• Updated: Greenpeace Climbers Arrested for Climate Change Protest at Mount Rushmore National Memorial   5 years 29 weeks ago

    They should protest quietly in their own homes! Mt Rushmore has nothing to do with the President nor his stance on global warming. Mt Rushmore is about tourist dollars and honoring expanisionist leaders. And, it won't even be hurt by global warming.

  • Yosemite National Park Returns To Square One on Yosemite Valley Plan   5 years 29 weeks ago

    I was in Yosemite over the holiday weekend. I didn't go to the valley because it is so crowded, it's just not enjoyable at all. Tuolumne is the place. (Don't tell anyone). The reason it is so nice is because there is almost no lodging there. There's the small tent lodge at Tuolumne Meadows and the Tuolumne campground. There's one small store and hamburger stand. As a result, it's much nicer. No souvenir stands, no movie theater, no hospital, courthouse, art gallery, none of the strip mall mentality of the valley services. The less 'stuff' the better. I hope the new Merced Plan strips Yosemite Valley to the bare essentials.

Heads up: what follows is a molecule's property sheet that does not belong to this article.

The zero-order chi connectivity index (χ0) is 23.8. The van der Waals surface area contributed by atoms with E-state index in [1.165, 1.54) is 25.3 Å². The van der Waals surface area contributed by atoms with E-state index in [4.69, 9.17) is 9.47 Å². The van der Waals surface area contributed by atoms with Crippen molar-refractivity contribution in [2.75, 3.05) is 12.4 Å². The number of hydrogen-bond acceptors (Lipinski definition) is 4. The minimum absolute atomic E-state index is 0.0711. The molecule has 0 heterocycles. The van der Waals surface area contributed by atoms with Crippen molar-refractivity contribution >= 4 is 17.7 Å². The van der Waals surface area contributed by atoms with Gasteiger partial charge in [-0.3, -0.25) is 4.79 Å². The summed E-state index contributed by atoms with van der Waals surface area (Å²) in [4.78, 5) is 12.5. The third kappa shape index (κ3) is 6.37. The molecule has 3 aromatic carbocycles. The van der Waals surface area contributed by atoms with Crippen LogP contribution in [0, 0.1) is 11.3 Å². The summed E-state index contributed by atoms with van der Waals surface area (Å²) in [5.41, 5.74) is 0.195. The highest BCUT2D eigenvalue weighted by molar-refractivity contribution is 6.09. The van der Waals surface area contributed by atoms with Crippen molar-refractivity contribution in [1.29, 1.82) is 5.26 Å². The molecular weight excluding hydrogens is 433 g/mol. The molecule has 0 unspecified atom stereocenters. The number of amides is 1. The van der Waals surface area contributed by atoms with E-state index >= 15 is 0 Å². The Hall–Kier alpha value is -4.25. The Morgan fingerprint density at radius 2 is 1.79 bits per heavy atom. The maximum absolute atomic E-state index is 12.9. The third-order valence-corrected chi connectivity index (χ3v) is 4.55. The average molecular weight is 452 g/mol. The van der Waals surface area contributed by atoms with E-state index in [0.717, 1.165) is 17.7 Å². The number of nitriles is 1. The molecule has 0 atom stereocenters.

The only intrusion on the pleasantness were the large groups of motorcycles that roar through en masse.. Why does the park allow this? It's a park, not a speedway.

  • Reader Participation Day: What Would You Like to See Added to the National Park System?   5 years 29 weeks ago

    Yeah, MRC - Jumbo Rocks is a great site, and I really love Joshua Tree.

    I don't mean to suggest that NPS-managed land doesn't include back country areas - I have enjoyed various parks across the US very much (both front-country and back-country). I am not anti-NPS, and have really enjoyed the visitor accommodations and the backcountry at places like Mount Rainier, Denali, and Yellowstone (to name but a few).

    My comment arose in response to a discussion of a specific parcel of BLM-managed land, and the suggestion that it should have been NPS managed, instead. My experience is that I can access low-impact back-country camping options more easily, without requirements for reservations or exorbitant fees, with fewer people and less development, on BLM-managed land than on NPS-managed land. Since that kind of camping experience is important to me, I mean to ask what the perceived advantages of NPS management are over BLM management.